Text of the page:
Praxis: The Shotgun - Force Multiplier for Civilian Small Unit Tactics- Part II – Integration of the Shotgun for Ambush Patrols
American property owners defending Korea Town during LA riots, twenty years ago this week. Note over-under shotgun. When the party opens, you go with what you've got. Here, the deer rifle's longer range and accuracy complements the shotgun's close range limitations. Which demonstrates another truth -- combat, even against rabble looters, is a team endeavor.
An older post, but a useful discussion.
The modern armed citizenry of the United States is, by neglectful nature, not "regulated" in the term of the Founders, that is, they are not armed with weapons of common caliber, familiar in their use, and well-trained. Indeed, the most common weapon to be found in American gun owners' closets and gun safes is the ubiquitous 12 Gauge shotgun, some few of the type known as "combat shotguns" but most not. Yet it is also true that when a breakdown of public order occurs, it will be the shotgun that appears in large quantities. It behooves the armed citizen to think through and plan for that eventuality so that the rabbit, bird and deer shotguns are able, within a mix of other more capable firearms, of being effective against the most dangerous game -- two legged predators.
In the 90s, we would work with newbies to "combatize" their game guns, often just by the simple expedient of swapping barrels to something more effective in close quarters battle. Often this was as simple as finding a beat-up long game barrel for a Mossberg 500, for example, cutting it down to 18.5" and adding a shell carrier or two to facilitate rapid reloading.
But the fact of the matter is that when the party opens, you go with what you've got. Period. A little thought and pre-planning goes a long way.
I would wager there are far more battle rifles and carbines out there now thanks to the wake up call the other side gave everyone with the ban in 1994.
Some of you who served in Viet-nam may remember some warriors, Army/Marines, who modified .12 gauge shotguns with a "duckbill". This simple modification made an excellent weapon into an awesome weapon. The duckbill .12 gauge was especially effective in urban fighting, such as Tet of 1968. It's kind may be needed again, so research it, or talk to any old vet familiar with the modification. I'm not telling you to do it, just know how.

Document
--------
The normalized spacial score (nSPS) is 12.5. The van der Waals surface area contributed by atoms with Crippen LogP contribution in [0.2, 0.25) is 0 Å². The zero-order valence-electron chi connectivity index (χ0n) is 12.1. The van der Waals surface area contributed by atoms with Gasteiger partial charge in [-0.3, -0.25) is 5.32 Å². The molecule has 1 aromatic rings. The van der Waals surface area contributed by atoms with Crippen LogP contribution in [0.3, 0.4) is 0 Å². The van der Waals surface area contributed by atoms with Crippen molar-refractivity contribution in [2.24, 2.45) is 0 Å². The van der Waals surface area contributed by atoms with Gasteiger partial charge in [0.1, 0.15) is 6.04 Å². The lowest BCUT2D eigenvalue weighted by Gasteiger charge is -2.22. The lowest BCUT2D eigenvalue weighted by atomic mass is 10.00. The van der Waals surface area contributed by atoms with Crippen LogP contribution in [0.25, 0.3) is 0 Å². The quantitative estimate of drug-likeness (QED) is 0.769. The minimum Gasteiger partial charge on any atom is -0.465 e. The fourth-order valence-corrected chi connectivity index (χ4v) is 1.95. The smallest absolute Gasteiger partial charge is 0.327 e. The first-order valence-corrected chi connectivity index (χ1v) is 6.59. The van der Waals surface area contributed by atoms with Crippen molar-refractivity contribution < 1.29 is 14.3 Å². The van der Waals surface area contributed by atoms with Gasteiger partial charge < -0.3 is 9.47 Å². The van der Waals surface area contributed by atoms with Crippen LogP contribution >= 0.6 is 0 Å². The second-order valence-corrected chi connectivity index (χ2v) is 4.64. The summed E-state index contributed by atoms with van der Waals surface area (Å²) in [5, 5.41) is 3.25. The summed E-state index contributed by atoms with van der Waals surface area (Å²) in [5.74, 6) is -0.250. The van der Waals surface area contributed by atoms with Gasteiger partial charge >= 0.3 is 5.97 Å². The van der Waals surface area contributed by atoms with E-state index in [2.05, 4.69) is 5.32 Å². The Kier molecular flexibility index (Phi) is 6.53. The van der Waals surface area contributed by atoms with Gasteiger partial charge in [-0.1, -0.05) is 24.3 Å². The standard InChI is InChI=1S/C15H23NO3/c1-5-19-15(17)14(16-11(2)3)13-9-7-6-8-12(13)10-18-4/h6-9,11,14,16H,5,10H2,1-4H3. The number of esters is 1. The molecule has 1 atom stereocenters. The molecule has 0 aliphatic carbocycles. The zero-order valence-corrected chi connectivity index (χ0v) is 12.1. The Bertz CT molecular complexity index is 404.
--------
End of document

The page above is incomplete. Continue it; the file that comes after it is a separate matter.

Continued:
Mike, God bless and speed healing.
The shotgun is often under-rated in the grand scheme of things, but as a a reloader - it's versatility compares to little when it comes to selection of load designed for the desired application. This is especially true when one has a chamber capable of 3" and up.
America has three main weapons on the table: 12 Gauge, the AR-15 and the 22 Lr. - each system has their respective applications. In an ideal America, one would see the M1A1/M14 and the Browning 1919 fluently in that mix.
However, the shotgun still does the trick. The Germans and Vietnamese feared it.
Like the revolver, the shotty demands respect. When used properly, it - as you stated - becomes an effective force multiplier.
Just wanted to note that an 870 riot gun available in most states is about 17-7/8" long from muzzle to beginning of action.
Apparently legal barrel length is measured internally, from closed bolt face to muzzle. Which may be different than measuring for a rifle barrel.
When people ask me why I took up shooting a couple of years ago, I tell them about camping with my wife a LONG way from the sheriff and cell phone service, and a bunch of rowdies that drove in at 3:00 AM that made us realize that we were a long way away from any help.
When bad stuff happens it usually happens quickly, and I swore I would never be without a weapon while camping again. Getting to that point took months, with selecting and purchasing a weapon, and requisite training, as I was totally new to handguns.
Anyone caught up in the Rodney King riots who suddenly felt the need to buy a gun got a rude introduction to California gun law, which includes a 10 day waiting period.
Good for the Koreans for being prepared. But if one knows anything about Korean history, one should not be surprised to see them heavily armed and prepared to fight for their property. They are definitely not the "model minority", God Bless'em!
"Riotizing" a field barrel by chopping it really hurts your range. I chopped a 90 dollar Moss 500 to 18.5 inches and it threw a pattern big enough to walk though at 10 yards.
To correct, I bought an old poly choke from the local gun shop that had been removed when the owner switched to choke tubes, only cost 20 bucks. I used hand files to draw down my chopped barrel, then after fitting used JB weld to anchor it in place. Silver solder also works, and I would suspect that the "black" locktite would do fine, too.
Dialed up to full, I can get effective patterns with 00 at 30 yards, it made a huge difference and extended the lethal range.
ScottJ nailed it.
Standardized my safe with Garands, .45s, and auto-shotties.
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